Wes Craven took a surprisingly heartfelt approach to horror. That's most evident in a scene from A Nightmare on Elm Street in which the heroine Nancy defeats bogeyman Freddy Krueger by simply turning her back on him, refusing to give in to her fear. Nancy inspired countless horror fans, myself included, to fight for their dreams and find strength in their nightmares. As Craven once said, "Horror films don't create fear; they release it."
Hordes of horror fans are celebrating the cathartic power of the genre this week at the HorrorHound Weekend convention, which will honor Craven in the wake of his recent death from brain cancer. In addition to featuring a reunion panel with the cast of A Nightmare on Elm Street, HorrorHound is raffling off a beautiful portrait of Craven that was made for the event. (All profits from the raffle tickets will be donated to a charity in Craven's name for cancer research.)
A few of the Hoosier horrormeisters participating in HorrorHound Weekend's film festival talked with us about Craven's influence on the work they see and contribute at HorrorHound.
Joshua Hull: (The writer-director of Chopping Block, which pays homage to Craven's Scream with its mix of slashing and satire.) Scream changed everything! It's one of the few horror films about horror lovers, and it completely reinvented the genre. It was also the first script I ever bought — the shooting script with an introduction written by Craven. I read that script and intro every day. I was determined to learn every in and out of that movie. Scream was the kind of movie I wanted to make over and over. I finally got to make my slasher film last year, and Scream was a heavy influence. Scream has self-aware teens, Chopping Block has self-aware kidnappers. Both sets of characters comment on the genre they inhabit. My film even references Scream's iconic "What's your favorite scary movie?" line — not as a tongue-in-cheek poke at it but as a nod of respect. A nod to what came before me, a nod to what got me here and a nod to where I'm going.
David Pruett: (A regular HorrorHound guest and the director of the Diabolique International Film Festival in Bloomington.) As a kid, I devoured all the sci-fi and horror I could get my hands on. I cut my teeth on the classics, the staple of midnight television — Universal Pictures monster movies at best and low-budget Roger Corman films at worst.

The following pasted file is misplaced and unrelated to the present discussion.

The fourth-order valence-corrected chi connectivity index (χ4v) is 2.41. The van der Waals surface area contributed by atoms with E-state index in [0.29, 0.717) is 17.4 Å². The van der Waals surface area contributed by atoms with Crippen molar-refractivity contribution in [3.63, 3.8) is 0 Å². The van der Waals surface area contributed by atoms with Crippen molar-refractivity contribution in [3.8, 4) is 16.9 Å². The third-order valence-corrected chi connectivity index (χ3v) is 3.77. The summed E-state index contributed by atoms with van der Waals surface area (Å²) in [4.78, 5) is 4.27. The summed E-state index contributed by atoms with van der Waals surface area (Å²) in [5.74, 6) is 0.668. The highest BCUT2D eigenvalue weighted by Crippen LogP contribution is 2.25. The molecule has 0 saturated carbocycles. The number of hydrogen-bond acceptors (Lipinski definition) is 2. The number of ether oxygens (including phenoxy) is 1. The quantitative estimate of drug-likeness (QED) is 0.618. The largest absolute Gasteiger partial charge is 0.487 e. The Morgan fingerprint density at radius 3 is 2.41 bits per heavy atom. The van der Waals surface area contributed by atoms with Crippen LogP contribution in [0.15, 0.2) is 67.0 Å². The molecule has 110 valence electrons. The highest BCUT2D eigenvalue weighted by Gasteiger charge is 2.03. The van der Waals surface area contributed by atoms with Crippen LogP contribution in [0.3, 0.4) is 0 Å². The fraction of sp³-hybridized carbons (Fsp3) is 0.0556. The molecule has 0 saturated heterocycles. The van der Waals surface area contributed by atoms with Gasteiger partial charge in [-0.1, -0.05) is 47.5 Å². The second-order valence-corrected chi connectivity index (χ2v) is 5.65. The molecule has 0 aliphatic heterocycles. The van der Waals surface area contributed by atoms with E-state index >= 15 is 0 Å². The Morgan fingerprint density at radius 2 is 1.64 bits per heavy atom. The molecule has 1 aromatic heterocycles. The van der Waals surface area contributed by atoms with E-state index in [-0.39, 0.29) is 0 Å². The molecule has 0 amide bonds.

While movies like Halloween and Friday the 13th were on my radar, I was too young to see them in a theater, so it wasn't until 1984 that I finally got the chance to experience my first modern horror classic on the big screen — Craven's A Nightmare on Elm Street. It was like nothing I could have imagined — the tale of a monster who infected your dreams, who was always inside you and inescapable.
Whether I'm reviewing films for a festival or writing characters of my own, Freddy Krueger is the benchmark against which I judge all other monsters. And few have measured up to Craven's most terrifying and iconic creation. As strange as it sounds, I can't thank him enough for fueling my nightmares. While he will be greatly missed, I know that he'll continue to entertain fans and influence filmmakers for years to come.
Branden Yates: (A frequent HorrorHound volunteer and the head of programming for Friday Night Frights at Shelbyville's Strand Theatre.) It was during my frequent trips to the video store as a kid that I stumbled upon Craven's films. His name on the box was always a beacon of hope, that whatever I was about to rent would scare me...and it did! He had a knack for always showing us a complete nightmarish scenario without losing sight of his characters or how they were shaped by these horrifying experiences.
When: Sept. 11-13
Where: Marriott Indianapolis East (7202 E. 21st St.)